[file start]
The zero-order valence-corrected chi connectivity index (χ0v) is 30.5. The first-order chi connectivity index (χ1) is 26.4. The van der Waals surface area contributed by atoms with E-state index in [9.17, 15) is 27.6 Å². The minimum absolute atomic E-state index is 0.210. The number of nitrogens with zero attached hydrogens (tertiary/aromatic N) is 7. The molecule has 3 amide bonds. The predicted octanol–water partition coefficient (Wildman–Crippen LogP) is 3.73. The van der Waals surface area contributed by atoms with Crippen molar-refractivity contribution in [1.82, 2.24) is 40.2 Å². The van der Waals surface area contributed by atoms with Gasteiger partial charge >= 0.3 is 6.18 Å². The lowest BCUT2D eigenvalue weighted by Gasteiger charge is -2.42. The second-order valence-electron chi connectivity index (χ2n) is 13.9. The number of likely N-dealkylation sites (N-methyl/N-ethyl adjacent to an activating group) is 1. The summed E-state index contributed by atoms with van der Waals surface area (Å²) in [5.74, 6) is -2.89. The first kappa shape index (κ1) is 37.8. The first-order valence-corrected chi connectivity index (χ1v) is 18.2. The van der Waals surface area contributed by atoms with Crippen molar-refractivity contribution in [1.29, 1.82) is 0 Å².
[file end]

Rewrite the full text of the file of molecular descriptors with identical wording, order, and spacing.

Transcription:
The zero-order valence-corrected chi connectivity index (χ0v) is 30.5. The first-order chi connectivity index (χ1) is 26.4. The van der Waals surface area contributed by atoms with E-state index in [9.17, 15) is 27.6 Å². The minimum absolute atomic E-state index is 0.210. The number of nitrogens with zero attached hydrogens (tertiary/aromatic N) is 7. The molecule has 3 amide bonds. The predicted octanol–water partition coefficient (Wildman–Crippen LogP) is 3.73. The van der Waals surface area contributed by atoms with Crippen molar-refractivity contribution in [1.82, 2.24) is 40.2 Å². The van der Waals surface area contributed by atoms with Gasteiger partial charge >= 0.3 is 6.18 Å². The lowest BCUT2D eigenvalue weighted by Gasteiger charge is -2.42. The second-order valence-electron chi connectivity index (χ2n) is 13.9. The number of likely N-dealkylation sites (N-methyl/N-ethyl adjacent to an activating group) is 1. The summed E-state index contributed by atoms with van der Waals surface area (Å²) in [5.74, 6) is -2.89. The first kappa shape index (κ1) is 37.8. The first-order valence-corrected chi connectivity index (χ1v) is 18.2. The van der Waals surface area contributed by atoms with Crippen molar-refractivity contribution in [1.29, 1.82) is 0 Å².